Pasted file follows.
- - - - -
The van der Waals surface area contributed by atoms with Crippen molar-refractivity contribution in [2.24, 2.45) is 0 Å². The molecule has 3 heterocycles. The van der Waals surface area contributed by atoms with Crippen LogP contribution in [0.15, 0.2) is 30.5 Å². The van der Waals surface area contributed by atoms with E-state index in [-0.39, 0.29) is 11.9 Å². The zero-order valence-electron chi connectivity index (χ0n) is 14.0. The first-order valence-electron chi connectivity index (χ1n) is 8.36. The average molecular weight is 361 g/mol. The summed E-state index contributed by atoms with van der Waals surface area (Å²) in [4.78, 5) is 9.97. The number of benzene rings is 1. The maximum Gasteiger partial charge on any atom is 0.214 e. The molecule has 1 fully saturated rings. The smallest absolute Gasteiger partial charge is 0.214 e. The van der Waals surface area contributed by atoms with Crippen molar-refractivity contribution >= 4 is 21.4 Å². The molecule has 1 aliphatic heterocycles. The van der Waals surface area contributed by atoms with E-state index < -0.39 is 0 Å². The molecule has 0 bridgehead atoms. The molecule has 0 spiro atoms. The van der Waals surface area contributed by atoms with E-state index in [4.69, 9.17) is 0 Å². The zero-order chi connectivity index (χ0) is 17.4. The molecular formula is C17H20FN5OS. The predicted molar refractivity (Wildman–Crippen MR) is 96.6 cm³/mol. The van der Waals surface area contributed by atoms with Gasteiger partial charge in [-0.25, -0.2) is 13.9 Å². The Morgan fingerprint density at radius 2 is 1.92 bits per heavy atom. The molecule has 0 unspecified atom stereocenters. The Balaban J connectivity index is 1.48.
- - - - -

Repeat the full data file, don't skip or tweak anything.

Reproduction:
The van der Waals surface area contributed by atoms with Crippen molar-refractivity contribution in [2.24, 2.45) is 0 Å². The molecule has 3 heterocycles. The van der Waals surface area contributed by atoms with Crippen LogP contribution in [0.15, 0.2) is 30.5 Å². The van der Waals surface area contributed by atoms with E-state index in [-0.39, 0.29) is 11.9 Å². The zero-order valence-electron chi connectivity index (χ0n) is 14.0. The first-order valence-electron chi connectivity index (χ1n) is 8.36. The average molecular weight is 361 g/mol. The summed E-state index contributed by atoms with van der Waals surface area (Å²) in [4.78, 5) is 9.97. The number of benzene rings is 1. The maximum Gasteiger partial charge on any atom is 0.214 e. The molecule has 1 fully saturated rings. The smallest absolute Gasteiger partial charge is 0.214 e. The van der Waals surface area contributed by atoms with Crippen molar-refractivity contribution >= 4 is 21.4 Å². The molecule has 1 aliphatic heterocycles. The van der Waals surface area contributed by atoms with E-state index < -0.39 is 0 Å². The molecule has 0 bridgehead atoms. The molecule has 0 spiro atoms. The van der Waals surface area contributed by atoms with E-state index in [4.69, 9.17) is 0 Å². The zero-order chi connectivity index (χ0) is 17.4. The molecular formula is C17H20FN5OS. The predicted molar refractivity (Wildman–Crippen MR) is 96.6 cm³/mol. The van der Waals surface area contributed by atoms with Gasteiger partial charge in [-0.25, -0.2) is 13.9 Å². The Morgan fingerprint density at radius 2 is 1.92 bits per heavy atom. The molecule has 0 unspecified atom stereocenters. The Balaban J connectivity index is 1.48.